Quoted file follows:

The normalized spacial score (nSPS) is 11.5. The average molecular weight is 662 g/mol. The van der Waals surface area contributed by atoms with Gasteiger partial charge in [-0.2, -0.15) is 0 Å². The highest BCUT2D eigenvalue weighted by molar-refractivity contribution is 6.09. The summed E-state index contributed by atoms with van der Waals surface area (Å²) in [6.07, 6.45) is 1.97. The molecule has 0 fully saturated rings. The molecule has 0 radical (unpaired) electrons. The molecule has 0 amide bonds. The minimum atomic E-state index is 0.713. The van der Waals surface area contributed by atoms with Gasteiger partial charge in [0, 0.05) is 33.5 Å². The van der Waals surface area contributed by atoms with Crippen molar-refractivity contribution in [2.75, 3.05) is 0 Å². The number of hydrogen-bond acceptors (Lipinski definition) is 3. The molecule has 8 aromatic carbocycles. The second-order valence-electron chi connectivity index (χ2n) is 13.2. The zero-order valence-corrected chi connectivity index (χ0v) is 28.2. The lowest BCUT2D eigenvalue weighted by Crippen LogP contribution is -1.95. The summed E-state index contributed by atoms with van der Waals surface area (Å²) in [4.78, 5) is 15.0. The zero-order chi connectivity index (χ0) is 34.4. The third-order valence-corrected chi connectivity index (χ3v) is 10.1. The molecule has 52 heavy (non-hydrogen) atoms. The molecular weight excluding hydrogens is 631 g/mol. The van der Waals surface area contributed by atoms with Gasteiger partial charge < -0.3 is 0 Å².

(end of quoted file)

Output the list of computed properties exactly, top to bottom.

The normalized spacial score (nSPS) is 11.5. The average molecular weight is 662 g/mol. The van der Waals surface area contributed by atoms with Gasteiger partial charge in [-0.2, -0.15) is 0 Å². The highest BCUT2D eigenvalue weighted by molar-refractivity contribution is 6.09. The summed E-state index contributed by atoms with van der Waals surface area (Å²) in [6.07, 6.45) is 1.97. The molecule has 0 fully saturated rings. The molecule has 0 radical (unpaired) electrons. The molecule has 0 amide bonds. The minimum atomic E-state index is 0.713. The van der Waals surface area contributed by atoms with Gasteiger partial charge in [0, 0.05) is 33.5 Å². The van der Waals surface area contributed by atoms with Crippen molar-refractivity contribution in [2.75, 3.05) is 0 Å². The number of hydrogen-bond acceptors (Lipinski definition) is 3. The molecule has 8 aromatic carbocycles. The second-order valence-electron chi connectivity index (χ2n) is 13.2. The zero-order valence-corrected chi connectivity index (χ0v) is 28.2. The lowest BCUT2D eigenvalue weighted by Crippen LogP contribution is -1.95. The summed E-state index contributed by atoms with van der Waals surface area (Å²) in [4.78, 5) is 15.0. The zero-order chi connectivity index (χ0) is 34.4. The third-order valence-corrected chi connectivity index (χ3v) is 10.1. The molecule has 52 heavy (non-hydrogen) atoms. The molecular weight excluding hydrogens is 631 g/mol. The van der Waals surface area contributed by atoms with Gasteiger partial charge < -0.3 is 0 Å².